The Radikal competes in the market with the more extreme Diam 24, a French tri designed by VPLP. Roulin is currently also working on the exciting foiling trimaran, the Exocet 19.

The SC 48 is a bulletproof long-distance cruising cat built in aluminum by France’s Garcia Yachting, which also built Jimmy Cornell’s Exploration 45.

Designed for safe and comfortable bluewater cruising and suitable for high latitude expeditions, she incorporates four crash boxes in each hull, plus watertight bulkheads with keels welded on so that watertight integrity is not compromised in the event of a grounding.

This is a boat with backups for the backups, as Thomas Wibberenz, project manager for the owner, was proud to demonstrate. For example, she has two separate anchor windlasses and a third anchor on the transom. Similarly, two autopilots are each wired independently with their own fluxgate compasses and “brains.” Bilge pumps are also doubled up, and twin watermakers produce a total of 240 liters an hour. Four shore-power connections include two reserved exclusively for air conditioning, and the boat carries no fewer than 12 solar panels.

Hull #1 was built for a Swedish family with a disabled child that plans to do the next World ARC. She sailed 4,000 miles to La Grande Motte from her builder’s yard in Cherbourg, via the Azores. The starting price for this custom-built yacht is a little more than $870,000.

Among upgrades on view at the show was the former Nautitech Open 40, which has undergone an evolution rather than a revolution under the yard’s new owners, Bavaria, who are marketing the boat in the United States as the Bavaria Open 40. The MK 2 version, with furniture modules built by Bavaria, offers a more sophisticated galley and a wider choice of interior finishes in woods and laminates.

Similarly, a newly configured Neel 45 sported a new custom layout with an owner’s cabin to port, a large galley and head to starboard, plus the usual guest cabin forward. Neel’s new 65ft tri launched at the end of May.

Lagoon’s Joël Jarrijon reported they would soon be offering unstayed wing-sail rigs with rotating masts on several of their catamarans. The patent for the rig, originally designed by Guy Beaup for his schooner during a 60,000-mile circumnavigation, was bought by Beneteau with Beaup partnering in its development.

Catana’s Bali 4.3 Loft showed off its hydraulic “portcullis,” as one viewer called it—a crazy “flying” bulkhead, complete with sliding door that divides the cockpit and saloon and retracts into the deck head at the press of a button. In case of power failure—it takes 30 seconds to open—it has an emergency manual backup.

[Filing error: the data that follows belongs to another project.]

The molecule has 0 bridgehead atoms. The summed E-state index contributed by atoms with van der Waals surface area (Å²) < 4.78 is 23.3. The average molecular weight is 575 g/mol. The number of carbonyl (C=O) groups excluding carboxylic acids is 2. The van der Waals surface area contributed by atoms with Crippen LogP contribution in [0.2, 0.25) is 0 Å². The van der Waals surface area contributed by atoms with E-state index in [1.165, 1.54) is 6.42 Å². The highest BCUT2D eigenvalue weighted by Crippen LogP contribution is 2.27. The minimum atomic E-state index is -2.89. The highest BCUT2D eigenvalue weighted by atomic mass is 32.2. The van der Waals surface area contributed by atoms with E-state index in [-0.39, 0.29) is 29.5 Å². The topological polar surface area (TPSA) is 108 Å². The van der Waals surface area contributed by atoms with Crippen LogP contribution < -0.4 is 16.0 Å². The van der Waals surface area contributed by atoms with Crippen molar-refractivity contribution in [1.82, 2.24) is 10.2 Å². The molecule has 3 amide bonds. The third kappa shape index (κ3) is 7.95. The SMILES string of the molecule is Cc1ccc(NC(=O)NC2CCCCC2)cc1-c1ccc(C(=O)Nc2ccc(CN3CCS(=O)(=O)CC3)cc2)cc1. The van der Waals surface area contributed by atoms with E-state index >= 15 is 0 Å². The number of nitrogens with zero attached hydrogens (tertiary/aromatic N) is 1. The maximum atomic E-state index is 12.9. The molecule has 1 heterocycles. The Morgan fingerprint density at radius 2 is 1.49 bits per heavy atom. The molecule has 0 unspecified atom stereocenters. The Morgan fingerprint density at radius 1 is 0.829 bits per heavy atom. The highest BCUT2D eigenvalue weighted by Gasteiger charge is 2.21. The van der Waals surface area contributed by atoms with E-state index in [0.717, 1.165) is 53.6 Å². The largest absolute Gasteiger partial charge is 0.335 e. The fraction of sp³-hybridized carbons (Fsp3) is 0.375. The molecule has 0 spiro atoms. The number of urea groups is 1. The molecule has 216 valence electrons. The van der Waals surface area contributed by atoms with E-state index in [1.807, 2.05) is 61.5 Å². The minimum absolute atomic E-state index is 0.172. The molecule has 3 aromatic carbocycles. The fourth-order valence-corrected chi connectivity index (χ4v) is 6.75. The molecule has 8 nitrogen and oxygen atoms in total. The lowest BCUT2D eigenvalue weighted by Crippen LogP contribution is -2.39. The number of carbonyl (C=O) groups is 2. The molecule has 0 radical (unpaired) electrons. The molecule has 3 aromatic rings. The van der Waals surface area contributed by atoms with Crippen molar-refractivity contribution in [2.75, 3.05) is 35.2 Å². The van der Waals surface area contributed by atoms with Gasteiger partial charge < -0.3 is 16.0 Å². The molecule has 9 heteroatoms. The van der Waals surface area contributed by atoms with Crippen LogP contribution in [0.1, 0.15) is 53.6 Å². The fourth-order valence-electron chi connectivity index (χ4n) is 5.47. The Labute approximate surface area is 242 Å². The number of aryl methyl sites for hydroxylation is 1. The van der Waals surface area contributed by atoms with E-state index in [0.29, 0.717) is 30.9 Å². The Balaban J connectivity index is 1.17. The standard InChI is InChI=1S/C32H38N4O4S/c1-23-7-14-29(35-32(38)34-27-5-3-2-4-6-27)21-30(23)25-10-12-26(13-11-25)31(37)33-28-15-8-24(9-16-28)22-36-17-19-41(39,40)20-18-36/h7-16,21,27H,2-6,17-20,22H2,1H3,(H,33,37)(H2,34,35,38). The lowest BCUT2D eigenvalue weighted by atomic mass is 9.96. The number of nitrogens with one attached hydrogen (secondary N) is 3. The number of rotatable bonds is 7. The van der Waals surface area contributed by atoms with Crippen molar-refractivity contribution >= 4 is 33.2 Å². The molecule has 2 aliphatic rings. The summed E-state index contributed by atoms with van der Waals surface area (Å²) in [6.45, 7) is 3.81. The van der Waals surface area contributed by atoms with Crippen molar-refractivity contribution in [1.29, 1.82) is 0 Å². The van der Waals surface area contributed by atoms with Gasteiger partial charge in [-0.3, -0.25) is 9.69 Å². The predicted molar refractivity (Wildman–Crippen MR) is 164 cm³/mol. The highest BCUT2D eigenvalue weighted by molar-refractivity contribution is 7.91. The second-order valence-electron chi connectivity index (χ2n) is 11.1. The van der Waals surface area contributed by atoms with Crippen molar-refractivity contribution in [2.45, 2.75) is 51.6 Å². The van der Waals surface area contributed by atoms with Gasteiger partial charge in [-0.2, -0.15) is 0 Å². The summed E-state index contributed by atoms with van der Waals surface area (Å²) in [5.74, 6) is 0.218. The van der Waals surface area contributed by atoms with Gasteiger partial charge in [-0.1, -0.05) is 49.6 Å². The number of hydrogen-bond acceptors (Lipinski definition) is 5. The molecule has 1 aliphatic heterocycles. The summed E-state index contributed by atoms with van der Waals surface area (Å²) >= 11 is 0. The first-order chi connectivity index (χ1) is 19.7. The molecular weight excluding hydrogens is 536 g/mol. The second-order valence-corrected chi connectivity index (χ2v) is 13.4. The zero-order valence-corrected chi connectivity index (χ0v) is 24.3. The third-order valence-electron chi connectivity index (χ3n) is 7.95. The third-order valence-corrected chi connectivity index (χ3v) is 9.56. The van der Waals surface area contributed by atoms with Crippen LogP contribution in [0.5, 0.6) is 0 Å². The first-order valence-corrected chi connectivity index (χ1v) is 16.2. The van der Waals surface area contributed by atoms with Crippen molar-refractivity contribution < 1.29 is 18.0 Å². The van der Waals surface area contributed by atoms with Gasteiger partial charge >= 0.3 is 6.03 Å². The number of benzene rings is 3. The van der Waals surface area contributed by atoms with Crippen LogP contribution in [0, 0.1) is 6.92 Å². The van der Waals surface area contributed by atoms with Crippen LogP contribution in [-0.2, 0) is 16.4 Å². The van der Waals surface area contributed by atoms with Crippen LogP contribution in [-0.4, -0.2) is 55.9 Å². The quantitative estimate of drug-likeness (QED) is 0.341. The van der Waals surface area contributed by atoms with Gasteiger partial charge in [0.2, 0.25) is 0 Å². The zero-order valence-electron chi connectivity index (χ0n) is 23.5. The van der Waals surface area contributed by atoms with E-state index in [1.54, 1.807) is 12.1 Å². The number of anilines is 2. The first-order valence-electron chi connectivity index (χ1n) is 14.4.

Among the designers visiting the show was none other than Nigel Irens, who was making his first visit to LGM with some of his team. “The gloves are off,” Irens said intriguingly, after having a look around.

The “big yellow bird” today

The “big yellow bird” today

Black Cap

Black Cap, a Dick Newick Echo II 36, was built in France in 2007 by Xavier Sergent of ABC Marine and was on show thanks to a band of enthusiasts dedicated to preserving offshore multihulls from the 1960s: the Golden Oldies Multihulls. They have a website and a Facebook page.

American Craig Alexander, 62, currently living in Bessier, France, has had an ongoing love affair with trimarans since sailing with Phil Weld in 1980 at the St. Barth’s Regatta aboard Moxie. Twenty-two years later, in 2002, he bought the tri that cast a spell on him and gave her a major refit at Walter Greene’s Maine boatyard. After four years he reluctantly sold Moxie. “I was never her owner, only her caretaker, and she needed a big budget to maintain her.”
He now owns Black Cap. The “big yellow bird” was a “gift” from her builder, Xavier.

Why is she called Black Cap? Newick told Xavier when the latter flew to America to discuss the build plans: “I’ll be the tall guy in a black baseball cap at the airport.”

But when Xavier arrived he recognized Newick, minus the black cap, but standing with four women. “He must have forgotten the cap!”

Resources

Bavaria bavariayachts.com

Catana catana.com

Comar Yachts comaryacht.com

Garcia Yachting garcia-yachting.com

Lagoon cata-lagoon.com

Neel Trimarans neel-trimarans.com

O Yachts o-yachts.com

Radikal Boats radikal-boats.com

Slyder Catamarans slyder-yachts.com

MHS Fall 2015